TOKYO -- Electronic parts maker Nitto Denko and a Keio University team have developed a large-bandwidth optical cable for high-definition televisions that will be inexpensive enough to put 8K broadcasts into Japanese households.
The Japanese team aims to put the cable on the market in 2019. Domestic TV stations begin officially broadcasting 8K signals at the end of 2018. Corporations already have installed the necessary high-capacity cables linking their business bases ahead of the 8K launch. But such cables have yet to penetrate homes, which could limit the reach of 8K broadcasts.
Keio's group, led by professor Yasuhiro Koike, devised optical fibers made from plastic instead of glass. The fibers offer inherent noise resistance that precludes the need for noise reduction components, likely cutting the cost of these cables by at least 90% compared with the glass-fiber alternative. The new cables will be affordable for families, and also may be adopted for data center servers and high-definition surgical videos.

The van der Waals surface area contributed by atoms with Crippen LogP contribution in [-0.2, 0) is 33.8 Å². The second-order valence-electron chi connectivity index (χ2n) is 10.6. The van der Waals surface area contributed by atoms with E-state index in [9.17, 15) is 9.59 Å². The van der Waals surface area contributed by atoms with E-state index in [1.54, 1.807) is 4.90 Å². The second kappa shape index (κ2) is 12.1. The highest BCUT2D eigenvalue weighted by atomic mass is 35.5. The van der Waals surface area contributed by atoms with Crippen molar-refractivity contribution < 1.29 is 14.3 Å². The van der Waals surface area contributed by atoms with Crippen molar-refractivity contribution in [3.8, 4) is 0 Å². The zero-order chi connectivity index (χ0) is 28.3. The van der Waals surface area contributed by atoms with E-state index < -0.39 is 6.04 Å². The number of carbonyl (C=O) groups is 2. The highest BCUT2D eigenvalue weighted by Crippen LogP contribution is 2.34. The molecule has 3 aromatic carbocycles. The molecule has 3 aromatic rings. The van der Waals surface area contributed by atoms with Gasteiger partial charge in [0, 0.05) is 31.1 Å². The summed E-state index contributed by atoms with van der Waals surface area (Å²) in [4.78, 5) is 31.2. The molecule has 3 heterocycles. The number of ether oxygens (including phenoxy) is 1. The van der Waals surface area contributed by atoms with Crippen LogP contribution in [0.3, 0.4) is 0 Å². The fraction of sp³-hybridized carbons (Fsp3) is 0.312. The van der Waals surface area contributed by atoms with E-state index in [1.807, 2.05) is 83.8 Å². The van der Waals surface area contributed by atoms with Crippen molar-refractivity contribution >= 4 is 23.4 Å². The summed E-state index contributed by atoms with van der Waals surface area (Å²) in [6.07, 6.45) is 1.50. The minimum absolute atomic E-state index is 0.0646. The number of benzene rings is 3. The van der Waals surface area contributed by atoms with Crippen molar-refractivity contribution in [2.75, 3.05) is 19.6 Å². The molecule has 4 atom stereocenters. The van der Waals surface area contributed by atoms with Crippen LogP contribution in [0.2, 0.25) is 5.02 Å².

Nitto Denko and Koike's team plan to form a joint research site within Keio University next month to maximize connectivity before marketing the cable.
Panasonic and other rivals are developing their own optical cables for 8K signals. Nitto looks to use its own technological expertise to establish mass production techniques quickly. The global market for optical cables in communications is expected to hit roughly $1 billion this year and continue growing to $35 billion in 2025.